El-P + Dizzee Rascal + Busdriver at Crofoot Ballroom, Pontiac MI

Post Author: Bianca Garza

It was not another sold out show for the El-P and Dizzee Rascal No Chiefs Allowed Tour, but what the crowd lacked in numbers, it made up for in enthusiasm.

The Crofoot Ballroom’s low ceiling cast a claustrophobic shadow on the small upstairs bar. Bodies were packed in tight as Busdriver twitched and strained through his tongue-twisting auctioneer-style hip hop. I was rarely able to keep up with his words, but the production was typically on point, especially his use of Radiohead’s “Idioteque”.

Often it seemed Busdriver lapsed into impromptu freestlye tangents, whether due to forgetting his lyrics or improvising to liven the crowd. It must be incredibly difficult to master an off-the-dome style at 88mph, so I will excuse his ocassional slip ups. I am not familiar with Busdriver’s catalogue, the only song I can recall from his set was “Casting Agents and Callgirls”, but the crowd was receptive and he held down for the purpose of warming us up.

From the moment El-P took the stage with Mighty Quin as his hypeman and Mr. Dibbs behind the decks, it was unrelenting boom bap mayhem. The set weaved in and out of Fantastic Damage and I’ll Sleep When You’re Dead bangers as fans shouted along to memorable lines like “signed to Rawkus? I’d rather be mouth-fucked by Nazis unconscious,” which got me thinking about El-P’s brilliance in writing well-crafted “fuck yous”.

It started with the liner notes of Funcrusher Plus having an “Independent as F*ck” photo and progressed into aggressive oral sex statements. On his latest remix of Kidz in the Hall’s “Driving Down the Block,” which he performed as a solo, El-P earned rousing crowd response with his line “four dollars a gallon, you can suck on my cock!”

The most rewarding aspect of El-P’s latest set with Mr. Dibbs is the mixing of classic sounds with El-P’s songs, where it was normal for Dibbs to drop Rakim’s “Know the Ledge” and A Tribe Called Quest’s “Can I Kick It?” Dibbs’ routine was equally mind-blowing. There was his shrunken head doll that spewed fuzzy, screeching sounds when the flame got too close to it (no really, see below), or his scratching of Zach De La Rocha shouting “come wit’ it now.” I basically have not seen a set this live since Mr. Dibbs was touring with Atmosphere, which leads me to believe that the DJ is still a highly important figure in hip hop, even if we still tend to focus on the man with the microphone.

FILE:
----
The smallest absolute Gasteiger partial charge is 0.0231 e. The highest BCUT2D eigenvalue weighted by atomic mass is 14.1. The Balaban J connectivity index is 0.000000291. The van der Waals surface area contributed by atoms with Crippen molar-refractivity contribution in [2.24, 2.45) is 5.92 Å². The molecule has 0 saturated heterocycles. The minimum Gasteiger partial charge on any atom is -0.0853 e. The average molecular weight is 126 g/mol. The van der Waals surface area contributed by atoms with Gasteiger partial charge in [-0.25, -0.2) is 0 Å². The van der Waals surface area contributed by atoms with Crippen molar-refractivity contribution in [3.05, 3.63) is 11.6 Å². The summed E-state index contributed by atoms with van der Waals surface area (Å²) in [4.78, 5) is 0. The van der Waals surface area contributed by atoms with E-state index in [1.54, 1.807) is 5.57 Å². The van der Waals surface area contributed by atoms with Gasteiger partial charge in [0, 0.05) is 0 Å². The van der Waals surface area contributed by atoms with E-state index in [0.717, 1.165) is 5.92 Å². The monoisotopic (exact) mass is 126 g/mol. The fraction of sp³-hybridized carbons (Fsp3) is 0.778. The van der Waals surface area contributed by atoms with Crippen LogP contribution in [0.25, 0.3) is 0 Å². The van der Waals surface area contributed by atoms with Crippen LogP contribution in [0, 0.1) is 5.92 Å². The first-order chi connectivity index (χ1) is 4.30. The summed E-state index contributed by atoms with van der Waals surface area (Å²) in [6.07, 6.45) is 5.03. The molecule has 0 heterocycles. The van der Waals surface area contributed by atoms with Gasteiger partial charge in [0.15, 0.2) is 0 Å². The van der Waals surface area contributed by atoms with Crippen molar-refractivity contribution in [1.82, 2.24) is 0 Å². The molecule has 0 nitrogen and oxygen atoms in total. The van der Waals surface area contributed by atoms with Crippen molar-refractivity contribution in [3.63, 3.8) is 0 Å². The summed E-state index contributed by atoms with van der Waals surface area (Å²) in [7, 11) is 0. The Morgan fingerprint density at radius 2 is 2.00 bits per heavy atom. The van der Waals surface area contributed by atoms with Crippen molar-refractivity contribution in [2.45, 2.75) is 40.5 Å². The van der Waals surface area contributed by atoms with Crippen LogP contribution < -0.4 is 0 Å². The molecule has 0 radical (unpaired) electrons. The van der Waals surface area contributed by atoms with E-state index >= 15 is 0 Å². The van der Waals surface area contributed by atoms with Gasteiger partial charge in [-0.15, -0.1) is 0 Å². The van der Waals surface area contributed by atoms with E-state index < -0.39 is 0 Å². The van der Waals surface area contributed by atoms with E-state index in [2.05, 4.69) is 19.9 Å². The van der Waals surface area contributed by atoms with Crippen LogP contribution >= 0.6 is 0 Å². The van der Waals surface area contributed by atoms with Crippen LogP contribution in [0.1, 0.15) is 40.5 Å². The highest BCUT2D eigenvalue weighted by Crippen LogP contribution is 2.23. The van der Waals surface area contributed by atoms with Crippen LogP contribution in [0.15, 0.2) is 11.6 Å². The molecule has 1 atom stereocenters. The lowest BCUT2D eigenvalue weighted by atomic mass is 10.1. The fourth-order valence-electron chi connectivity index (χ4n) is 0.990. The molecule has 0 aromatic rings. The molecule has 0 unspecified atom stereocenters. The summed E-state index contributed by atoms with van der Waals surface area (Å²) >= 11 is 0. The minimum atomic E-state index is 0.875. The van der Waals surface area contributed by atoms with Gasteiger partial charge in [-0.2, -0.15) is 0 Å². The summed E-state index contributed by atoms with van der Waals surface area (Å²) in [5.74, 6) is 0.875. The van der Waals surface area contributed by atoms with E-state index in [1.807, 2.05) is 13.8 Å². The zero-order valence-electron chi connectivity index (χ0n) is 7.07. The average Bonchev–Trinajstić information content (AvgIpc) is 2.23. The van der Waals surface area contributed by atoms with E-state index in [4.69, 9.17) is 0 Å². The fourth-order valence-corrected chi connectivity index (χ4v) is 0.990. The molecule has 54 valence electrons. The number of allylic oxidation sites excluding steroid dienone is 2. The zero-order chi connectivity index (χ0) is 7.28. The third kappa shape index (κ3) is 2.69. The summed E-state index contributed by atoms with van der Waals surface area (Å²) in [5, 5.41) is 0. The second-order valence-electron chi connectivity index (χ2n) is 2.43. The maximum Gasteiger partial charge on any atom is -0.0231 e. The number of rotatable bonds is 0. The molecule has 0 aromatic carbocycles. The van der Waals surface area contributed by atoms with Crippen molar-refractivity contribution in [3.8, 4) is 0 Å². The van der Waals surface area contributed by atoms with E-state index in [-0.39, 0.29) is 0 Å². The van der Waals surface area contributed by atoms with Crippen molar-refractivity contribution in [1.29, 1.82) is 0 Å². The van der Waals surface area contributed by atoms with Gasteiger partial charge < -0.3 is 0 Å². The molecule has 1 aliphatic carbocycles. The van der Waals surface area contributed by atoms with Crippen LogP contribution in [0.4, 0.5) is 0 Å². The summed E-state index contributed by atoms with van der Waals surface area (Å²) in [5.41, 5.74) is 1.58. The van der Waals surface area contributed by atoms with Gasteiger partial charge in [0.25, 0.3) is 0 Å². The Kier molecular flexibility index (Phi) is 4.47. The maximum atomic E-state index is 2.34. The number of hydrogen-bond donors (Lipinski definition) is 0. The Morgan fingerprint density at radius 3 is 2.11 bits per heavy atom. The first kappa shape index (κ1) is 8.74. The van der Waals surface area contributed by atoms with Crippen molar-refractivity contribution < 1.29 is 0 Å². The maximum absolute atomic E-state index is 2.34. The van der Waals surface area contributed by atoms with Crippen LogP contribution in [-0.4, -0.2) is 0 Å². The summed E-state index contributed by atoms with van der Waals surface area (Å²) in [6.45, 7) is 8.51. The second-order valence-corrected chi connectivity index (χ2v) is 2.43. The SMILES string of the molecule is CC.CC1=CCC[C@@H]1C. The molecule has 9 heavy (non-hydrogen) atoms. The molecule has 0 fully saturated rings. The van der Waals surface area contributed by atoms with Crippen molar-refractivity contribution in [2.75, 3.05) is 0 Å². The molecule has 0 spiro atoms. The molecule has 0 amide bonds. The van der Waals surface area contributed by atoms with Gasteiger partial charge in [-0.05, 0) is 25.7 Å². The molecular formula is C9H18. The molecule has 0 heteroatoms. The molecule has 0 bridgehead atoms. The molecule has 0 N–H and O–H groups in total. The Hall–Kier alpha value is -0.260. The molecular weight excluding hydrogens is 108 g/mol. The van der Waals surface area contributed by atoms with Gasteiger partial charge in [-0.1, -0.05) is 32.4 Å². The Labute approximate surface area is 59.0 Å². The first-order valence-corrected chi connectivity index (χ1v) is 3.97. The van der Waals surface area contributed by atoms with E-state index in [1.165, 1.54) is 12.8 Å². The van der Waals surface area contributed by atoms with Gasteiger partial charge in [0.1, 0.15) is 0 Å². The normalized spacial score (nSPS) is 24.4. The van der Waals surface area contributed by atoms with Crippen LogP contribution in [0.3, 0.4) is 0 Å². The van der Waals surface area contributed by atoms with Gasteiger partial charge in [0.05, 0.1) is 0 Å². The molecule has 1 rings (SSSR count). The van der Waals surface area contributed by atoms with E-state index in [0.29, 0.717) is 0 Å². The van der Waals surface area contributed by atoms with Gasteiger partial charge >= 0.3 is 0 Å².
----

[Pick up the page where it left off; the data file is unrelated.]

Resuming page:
Dizzee Rascal opened his set slowly, provoking my friend to ask me why he was the headliner. At first, it seemed my friend was not the only one unfamiliar with the British grime rapper, but as he switched gears into “Where’s Da G’s?”, he seemed to earn a respect that surpassed the crowd’s enthusiasm for El-P’s set.

Dizzee proved his professionalism by turning his set list over to the audience: if a song was shouted from the back, he’d give the DJ a nod and the heavy drums of “Sirens” would kick in. It was around that time that Mr. Dibbs took the stage and incited a Dibbs standard — crowd surfing and moshing.

After asking if the crowd was “ready to get old school,” the Rob Base break kicked in from “Old Skool” and Dizzee and his hypeman broke into tandem running mans, then, if my memory is correct, did a Kid ‘n’ Play kick step. He even dug deep into the catalogue, performing “Fix Up, Look Sharp” for the beckoning audience.

After practically exhausting his catalogue and the audience, Dizzee Rascal left the Crofoot with several converted fans.